Relationship-focused author/speaker Justin Lookadoo has been touring middle schools, high schools, and colleges with his motivational speeches for nearly 17 years. He’s published numerous books on identity, self-worth, and how both apply to dating. He encourages young people to embark on romantic relationships. Now suddenly, he’s in the crosshairs of a North Texan high school — and not for the reasons one might think.
The students and parents of Richardson High School claim that, during a school assembly, Lookadoo spelled out an ideology that marginalized girls and empowered boys. As one female student put it, Lookadoo was “essentially lacing sexism in his humor.” Dallas News reports that the speech consisted of Lookadoo saying “that girls are far nastier than boys [and] that girls (and women) tend to tear down successful members of their own gender far more than boys (or men).”
Lookadoo’s books include Dateable: Are You? Are They? and The Dateable Rules: A Guide to the Sexes. What exactly did Richardson High School think it was signing up for when they recruited the guy to speak in front of the student body? Lookadoo makes a decent point to the local NBC affiliate in an attempt to defend himself, “It is empowering the students to actually take control of their relationships.”
And it is. Richardson High School took a bold chance hiring someone with a background in relationship coaching (and crime prevention — Lookadoo is a former juvenile probation officer) to speak to young people, to actually encourage intimate and romantic interaction between students. But is a conservative thinker the right person to deliver that progressive speech? The principal of Richardson High thought so.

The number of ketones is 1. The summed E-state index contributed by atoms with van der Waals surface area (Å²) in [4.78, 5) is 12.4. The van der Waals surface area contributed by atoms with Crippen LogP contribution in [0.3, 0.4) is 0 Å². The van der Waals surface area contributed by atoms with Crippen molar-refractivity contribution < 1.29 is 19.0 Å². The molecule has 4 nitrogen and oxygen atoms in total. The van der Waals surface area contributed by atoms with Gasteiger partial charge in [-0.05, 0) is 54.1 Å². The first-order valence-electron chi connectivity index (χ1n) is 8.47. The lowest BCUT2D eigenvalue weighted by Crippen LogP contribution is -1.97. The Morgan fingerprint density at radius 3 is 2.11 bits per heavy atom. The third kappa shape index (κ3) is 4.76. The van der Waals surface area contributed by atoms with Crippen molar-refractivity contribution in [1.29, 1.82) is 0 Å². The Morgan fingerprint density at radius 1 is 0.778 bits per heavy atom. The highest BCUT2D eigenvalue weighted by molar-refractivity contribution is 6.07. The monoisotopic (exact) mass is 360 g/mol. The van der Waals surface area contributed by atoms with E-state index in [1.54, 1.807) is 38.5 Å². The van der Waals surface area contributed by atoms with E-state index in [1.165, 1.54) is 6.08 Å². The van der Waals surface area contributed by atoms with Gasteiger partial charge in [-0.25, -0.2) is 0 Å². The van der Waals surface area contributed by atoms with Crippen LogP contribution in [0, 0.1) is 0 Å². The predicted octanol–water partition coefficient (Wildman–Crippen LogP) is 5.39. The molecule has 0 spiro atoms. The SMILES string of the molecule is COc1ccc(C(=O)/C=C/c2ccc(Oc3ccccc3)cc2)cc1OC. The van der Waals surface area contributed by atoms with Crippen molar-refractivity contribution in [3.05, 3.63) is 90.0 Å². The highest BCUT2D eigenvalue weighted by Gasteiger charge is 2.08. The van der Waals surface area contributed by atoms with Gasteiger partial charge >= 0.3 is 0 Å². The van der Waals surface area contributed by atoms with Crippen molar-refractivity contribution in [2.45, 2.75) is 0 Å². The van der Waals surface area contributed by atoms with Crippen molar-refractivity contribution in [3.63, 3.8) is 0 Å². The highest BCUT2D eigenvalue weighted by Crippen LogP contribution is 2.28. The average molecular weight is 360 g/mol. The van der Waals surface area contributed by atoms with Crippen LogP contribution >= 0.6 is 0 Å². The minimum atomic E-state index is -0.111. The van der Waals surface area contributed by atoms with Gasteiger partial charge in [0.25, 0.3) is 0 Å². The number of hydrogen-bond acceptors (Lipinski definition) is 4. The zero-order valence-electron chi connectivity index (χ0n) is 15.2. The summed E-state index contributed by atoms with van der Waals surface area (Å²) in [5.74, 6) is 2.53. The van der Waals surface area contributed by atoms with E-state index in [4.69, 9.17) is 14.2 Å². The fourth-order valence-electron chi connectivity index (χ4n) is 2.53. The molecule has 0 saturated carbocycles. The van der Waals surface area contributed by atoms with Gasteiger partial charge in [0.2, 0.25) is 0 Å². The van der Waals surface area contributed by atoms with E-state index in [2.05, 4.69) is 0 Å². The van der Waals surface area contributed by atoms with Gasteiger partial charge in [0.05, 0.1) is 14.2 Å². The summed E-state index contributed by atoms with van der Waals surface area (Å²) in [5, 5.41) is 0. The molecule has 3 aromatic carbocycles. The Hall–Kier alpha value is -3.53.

Most of Lookadoo’s rules and advice on dating stems from his Christian background. His writings have been motivated by countering common representations of relationships and providing a plan for dating under God’s principles. Which is not so bad, until you dig up Lookadoo’s code of conduct — the rules that set a fire under the parents of Richardson off. Advice to help girls become datable include:
Accept Your Girly-ness
You’re a girl. Be proud of all that means. You are soft, you are gentle, you are a woman. Don’t try to be a guy. Guys like you because you are different from them. So let your girly-ness soar.
Dateable girls know how to shut up. They don’t monopolize the conversation. They don’t tell everyone everything about themselves. They save some for later. They listen more than they gab.
Let Him Lead
God made guys as leaders. Dateable girls get that and let him do guy things, get a door, open a ketchup bottle. They relax and let guys be guys. Which means they don’t ask him out!!!
Dateable girls know that guys need to be needed. A Dateable girl isn’t Miss Independent. She knows we are made for community. Needing each other is part of faith. She allows him to be needed at times, knowing he was called to serve just as much as she was.
And for the boys…
Being a Guy is Good
Dateable guys know they aren’t as sensitive as girls and that’s okay. They know they are stronger, more dangerous, and more adventurous and that’s okay. Dateable guys are real men who aren’t afraid to be guys.
Men of God are Wild, Not Domesticated
Dateable guys aren’t tamed. They don’t live by the rules of the opposite sex. They fight battles, conquer lands, and stand up for the oppressed.
Keep It Covered Up
Dateable guys know that porn is bad for the spirit and the mind. They keep women covered up.
The principal at Richardson High was aware that Lookadoo’s material was steeped in religion and the agreement was that God wouldn’t factor into his presentation (it would actually be unlawful to preach religion in a public school). But in the end, parents traced back the speaker’s lessons to his Christian-themed “do’s and don’ts.” And they weren’t happy. And since when did God turn into such a sexist jerk?
Matt Patches is a writer and reporter living in New York City. His work has been featured on Vulture, Time Out New York, and The Hollywood Reporter. He is the host of the pop culture podcast Operation Kino.